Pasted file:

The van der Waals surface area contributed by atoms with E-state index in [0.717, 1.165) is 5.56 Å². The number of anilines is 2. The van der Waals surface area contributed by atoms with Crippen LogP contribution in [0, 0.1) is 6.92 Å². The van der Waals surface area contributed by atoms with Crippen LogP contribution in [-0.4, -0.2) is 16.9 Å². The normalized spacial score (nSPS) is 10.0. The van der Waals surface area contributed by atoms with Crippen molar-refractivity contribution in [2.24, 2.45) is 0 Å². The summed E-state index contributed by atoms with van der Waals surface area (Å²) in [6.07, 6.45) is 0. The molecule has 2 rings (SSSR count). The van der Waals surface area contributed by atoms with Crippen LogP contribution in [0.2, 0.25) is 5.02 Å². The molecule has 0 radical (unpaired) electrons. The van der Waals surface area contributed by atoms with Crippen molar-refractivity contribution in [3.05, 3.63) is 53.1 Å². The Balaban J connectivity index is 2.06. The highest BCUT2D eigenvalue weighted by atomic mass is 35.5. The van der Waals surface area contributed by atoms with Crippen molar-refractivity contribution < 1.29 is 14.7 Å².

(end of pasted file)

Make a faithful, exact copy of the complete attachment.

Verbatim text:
The van der Waals surface area contributed by atoms with E-state index in [0.717, 1.165) is 5.56 Å². The number of anilines is 2. The van der Waals surface area contributed by atoms with Crippen LogP contribution in [0, 0.1) is 6.92 Å². The van der Waals surface area contributed by atoms with Crippen LogP contribution in [-0.4, -0.2) is 16.9 Å². The normalized spacial score (nSPS) is 10.0. The van der Waals surface area contributed by atoms with Crippen molar-refractivity contribution in [2.24, 2.45) is 0 Å². The summed E-state index contributed by atoms with van der Waals surface area (Å²) in [6.07, 6.45) is 0. The molecule has 2 rings (SSSR count). The van der Waals surface area contributed by atoms with Crippen LogP contribution in [0.2, 0.25) is 5.02 Å². The molecule has 0 radical (unpaired) electrons. The van der Waals surface area contributed by atoms with Crippen molar-refractivity contribution in [3.05, 3.63) is 53.1 Å². The Balaban J connectivity index is 2.06. The highest BCUT2D eigenvalue weighted by atomic mass is 35.5. The van der Waals surface area contributed by atoms with Crippen molar-refractivity contribution < 1.29 is 14.7 Å².